Interestingly, Myriad does not address the question of whether its method claims impermissibly encompass a natural phenomenon. Supreme Court precedent makes clear that natural phenomena are patent ineligible, and prior to the Federal Circuit's In re Bilski decision most patent eligibility challenges to biological method claims (particularly diagnostic claims) focused on arguments that the method claim preempted the practical use of a natural phenomenon. I have discussed this often on this blog, particularly with respect to the Prometheus and Classen cases, and Justice Breyer's often cited dissent from LabCorp.


I don't have a good sense as to how the Federal Circuit will decide the issue of jurisdiction, it seems to me that the threat of being sued for patent infringement was nonexistent for many of the plaintiffs, and highly speculative for others.

However, I do think that if the Federal Circuit finds jurisdiction it will uphold the validity of isolated polynucleotide claims and methods of diagnosis claims, so long as those method claims require the performance of physically transformative processes (isolation, processing and analysis of molecules).

On the other hand, a broad method claim that could be infringed by the mere analysis of genetic information, without requiring any physically transformative step, would I think face a significant threat of invalidation for patent eligibility under Bilski. I suspect this is why Myriad is arguing for a narrower interpretation.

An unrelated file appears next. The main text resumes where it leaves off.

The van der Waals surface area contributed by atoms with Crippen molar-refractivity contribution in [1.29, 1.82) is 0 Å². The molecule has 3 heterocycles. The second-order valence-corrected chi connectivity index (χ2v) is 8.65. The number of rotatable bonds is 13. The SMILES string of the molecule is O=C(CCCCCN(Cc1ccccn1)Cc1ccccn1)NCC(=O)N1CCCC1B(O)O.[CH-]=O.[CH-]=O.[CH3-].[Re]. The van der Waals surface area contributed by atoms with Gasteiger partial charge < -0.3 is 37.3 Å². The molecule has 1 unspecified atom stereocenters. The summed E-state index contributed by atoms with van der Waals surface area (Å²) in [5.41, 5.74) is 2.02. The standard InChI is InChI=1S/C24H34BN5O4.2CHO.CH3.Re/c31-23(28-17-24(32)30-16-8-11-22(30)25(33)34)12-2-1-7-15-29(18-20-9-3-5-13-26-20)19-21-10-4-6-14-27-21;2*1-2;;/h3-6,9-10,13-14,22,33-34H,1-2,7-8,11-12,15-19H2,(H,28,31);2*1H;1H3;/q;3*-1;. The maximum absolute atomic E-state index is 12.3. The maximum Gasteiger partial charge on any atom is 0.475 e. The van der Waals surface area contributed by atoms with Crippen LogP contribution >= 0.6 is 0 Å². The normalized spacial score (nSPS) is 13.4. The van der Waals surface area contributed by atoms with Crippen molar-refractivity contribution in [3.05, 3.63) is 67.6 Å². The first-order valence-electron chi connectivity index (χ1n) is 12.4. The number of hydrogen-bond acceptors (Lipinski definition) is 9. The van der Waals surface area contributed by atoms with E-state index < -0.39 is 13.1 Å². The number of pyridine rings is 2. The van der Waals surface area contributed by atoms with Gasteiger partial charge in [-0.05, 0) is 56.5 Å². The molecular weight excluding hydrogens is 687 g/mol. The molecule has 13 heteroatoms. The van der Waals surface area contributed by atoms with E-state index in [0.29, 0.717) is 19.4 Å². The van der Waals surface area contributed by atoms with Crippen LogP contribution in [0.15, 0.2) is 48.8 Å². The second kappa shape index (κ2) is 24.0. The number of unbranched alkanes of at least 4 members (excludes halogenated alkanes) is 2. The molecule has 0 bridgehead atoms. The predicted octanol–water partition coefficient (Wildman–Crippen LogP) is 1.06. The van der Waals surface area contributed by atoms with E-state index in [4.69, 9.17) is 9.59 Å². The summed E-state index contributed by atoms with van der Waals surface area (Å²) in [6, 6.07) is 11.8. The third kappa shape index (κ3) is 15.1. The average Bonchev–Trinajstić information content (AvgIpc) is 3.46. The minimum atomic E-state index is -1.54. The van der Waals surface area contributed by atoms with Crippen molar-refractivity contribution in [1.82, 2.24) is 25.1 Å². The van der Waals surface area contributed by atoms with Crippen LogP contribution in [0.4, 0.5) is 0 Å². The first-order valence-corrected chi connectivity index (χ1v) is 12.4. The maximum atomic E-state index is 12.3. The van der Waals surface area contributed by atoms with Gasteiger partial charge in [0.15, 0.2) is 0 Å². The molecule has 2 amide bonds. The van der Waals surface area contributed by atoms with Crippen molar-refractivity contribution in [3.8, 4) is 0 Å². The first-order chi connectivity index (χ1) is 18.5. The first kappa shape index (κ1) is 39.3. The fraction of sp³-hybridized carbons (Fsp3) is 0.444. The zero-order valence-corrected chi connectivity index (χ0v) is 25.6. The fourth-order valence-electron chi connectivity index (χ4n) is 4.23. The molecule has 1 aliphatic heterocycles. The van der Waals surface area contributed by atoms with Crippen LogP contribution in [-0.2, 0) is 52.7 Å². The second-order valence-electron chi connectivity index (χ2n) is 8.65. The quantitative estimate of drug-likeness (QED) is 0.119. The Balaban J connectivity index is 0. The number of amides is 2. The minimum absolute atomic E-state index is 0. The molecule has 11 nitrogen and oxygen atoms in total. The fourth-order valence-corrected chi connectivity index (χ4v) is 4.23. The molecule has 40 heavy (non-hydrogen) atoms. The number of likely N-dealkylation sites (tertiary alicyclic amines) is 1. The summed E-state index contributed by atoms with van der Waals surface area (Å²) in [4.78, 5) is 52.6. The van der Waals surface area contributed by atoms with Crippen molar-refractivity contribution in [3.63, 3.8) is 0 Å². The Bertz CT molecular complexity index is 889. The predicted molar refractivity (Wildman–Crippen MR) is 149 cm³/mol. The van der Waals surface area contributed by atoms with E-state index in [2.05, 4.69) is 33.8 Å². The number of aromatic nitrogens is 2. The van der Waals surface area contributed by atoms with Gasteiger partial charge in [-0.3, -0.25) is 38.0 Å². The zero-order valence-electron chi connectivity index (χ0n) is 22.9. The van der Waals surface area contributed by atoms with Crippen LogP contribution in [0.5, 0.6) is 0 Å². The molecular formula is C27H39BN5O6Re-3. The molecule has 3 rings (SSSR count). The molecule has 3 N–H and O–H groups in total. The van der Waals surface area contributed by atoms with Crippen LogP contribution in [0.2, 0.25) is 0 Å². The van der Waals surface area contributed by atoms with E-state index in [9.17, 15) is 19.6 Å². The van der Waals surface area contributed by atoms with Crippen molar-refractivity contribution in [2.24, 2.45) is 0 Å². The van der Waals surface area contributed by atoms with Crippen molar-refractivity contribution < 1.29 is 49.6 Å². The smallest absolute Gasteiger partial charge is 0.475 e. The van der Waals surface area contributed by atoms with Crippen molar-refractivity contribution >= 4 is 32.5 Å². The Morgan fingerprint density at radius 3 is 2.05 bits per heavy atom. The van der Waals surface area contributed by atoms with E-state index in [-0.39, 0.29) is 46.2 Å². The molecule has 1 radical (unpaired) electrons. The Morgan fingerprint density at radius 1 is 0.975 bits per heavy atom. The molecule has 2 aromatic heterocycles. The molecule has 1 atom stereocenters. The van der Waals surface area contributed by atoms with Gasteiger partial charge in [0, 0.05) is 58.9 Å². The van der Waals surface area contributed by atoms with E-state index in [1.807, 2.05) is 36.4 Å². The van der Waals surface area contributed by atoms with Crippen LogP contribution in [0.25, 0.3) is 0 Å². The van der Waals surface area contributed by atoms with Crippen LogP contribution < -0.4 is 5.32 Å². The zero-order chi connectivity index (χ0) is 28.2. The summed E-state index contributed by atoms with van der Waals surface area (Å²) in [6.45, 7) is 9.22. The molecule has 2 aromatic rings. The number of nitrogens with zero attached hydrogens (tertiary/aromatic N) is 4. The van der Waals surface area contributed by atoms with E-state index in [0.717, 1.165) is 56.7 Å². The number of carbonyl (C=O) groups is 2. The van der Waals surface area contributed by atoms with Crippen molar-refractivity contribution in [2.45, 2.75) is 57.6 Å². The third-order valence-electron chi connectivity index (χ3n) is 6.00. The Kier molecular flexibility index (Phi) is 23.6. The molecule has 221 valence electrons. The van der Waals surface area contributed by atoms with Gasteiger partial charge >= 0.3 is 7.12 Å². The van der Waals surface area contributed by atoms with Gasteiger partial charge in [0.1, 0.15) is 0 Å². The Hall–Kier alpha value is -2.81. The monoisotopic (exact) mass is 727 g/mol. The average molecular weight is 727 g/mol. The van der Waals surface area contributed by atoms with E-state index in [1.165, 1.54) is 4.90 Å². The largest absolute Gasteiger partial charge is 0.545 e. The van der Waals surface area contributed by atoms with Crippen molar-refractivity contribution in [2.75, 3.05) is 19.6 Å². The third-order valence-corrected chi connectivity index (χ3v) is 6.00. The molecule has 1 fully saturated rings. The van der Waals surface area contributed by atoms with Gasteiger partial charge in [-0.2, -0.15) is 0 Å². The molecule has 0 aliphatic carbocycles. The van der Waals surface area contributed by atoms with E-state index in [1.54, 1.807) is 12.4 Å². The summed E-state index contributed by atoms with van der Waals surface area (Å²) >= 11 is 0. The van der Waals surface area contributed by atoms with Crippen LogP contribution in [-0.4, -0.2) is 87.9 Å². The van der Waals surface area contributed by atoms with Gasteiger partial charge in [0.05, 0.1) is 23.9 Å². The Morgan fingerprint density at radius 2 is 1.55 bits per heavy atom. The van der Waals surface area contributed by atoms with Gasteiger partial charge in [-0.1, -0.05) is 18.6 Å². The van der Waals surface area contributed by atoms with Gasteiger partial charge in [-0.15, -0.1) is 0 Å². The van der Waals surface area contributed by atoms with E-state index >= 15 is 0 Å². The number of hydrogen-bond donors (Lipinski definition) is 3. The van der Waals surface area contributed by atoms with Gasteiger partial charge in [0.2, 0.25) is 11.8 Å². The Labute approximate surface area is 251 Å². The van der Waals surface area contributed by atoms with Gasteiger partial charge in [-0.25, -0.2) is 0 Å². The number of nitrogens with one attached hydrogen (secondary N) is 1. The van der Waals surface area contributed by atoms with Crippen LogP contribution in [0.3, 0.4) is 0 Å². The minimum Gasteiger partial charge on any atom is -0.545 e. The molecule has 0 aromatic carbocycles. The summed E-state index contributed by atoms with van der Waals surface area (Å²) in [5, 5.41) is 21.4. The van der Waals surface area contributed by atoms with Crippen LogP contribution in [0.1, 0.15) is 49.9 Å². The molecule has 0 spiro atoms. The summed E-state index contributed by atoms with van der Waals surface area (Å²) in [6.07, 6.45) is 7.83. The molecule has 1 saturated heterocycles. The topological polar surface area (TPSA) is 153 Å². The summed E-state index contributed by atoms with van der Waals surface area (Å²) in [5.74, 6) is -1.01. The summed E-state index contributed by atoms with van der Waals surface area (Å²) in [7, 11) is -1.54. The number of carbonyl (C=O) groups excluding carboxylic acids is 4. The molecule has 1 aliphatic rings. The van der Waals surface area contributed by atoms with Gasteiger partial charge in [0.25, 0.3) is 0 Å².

patent litigation said...

Myriad's standing issue seems like a Hail Mary. It doesn't strike me as a terribly strong argument, in the context of the issues at play in this patent litigation. Moreover, what with the DOJ having just decided that isolated genes are unpatentable, Myriad's chances of success on the merits of its case seem increasingly remote. I hope this issue still goes up to the SCOTUS and the Court grants cert, because I'm looking forward to reading that opinion.

Anonymous said...

That was very informative and well written. Mentioned below is an article on gene patent debate:
"The amicus brief submitted by the Department of Justice (DOJ) in the Breast Cancer Gene patent appeal before the Federal Circuit has drawn great attention during the last week. A US District Court had earlier rejected isolated gene sequence claims in Myriad's patent stating that they do not satisfy the patentable subject matter requirement because they are products of nature. Aggrieved by the decision of the District Court, Myriad appealed to the Federal Circuit. The Department of Justice has filed an amicus brief before the Federal Circuit stating that the District Court's opinion was right with respect to genomic DNA sequences. As the DOJ's opinion is very persuasive, it has once again brought the gene patent debate to life."......read more at http://www.patentpill.com/2010/11/gene-patent-debate-is-alive-again.html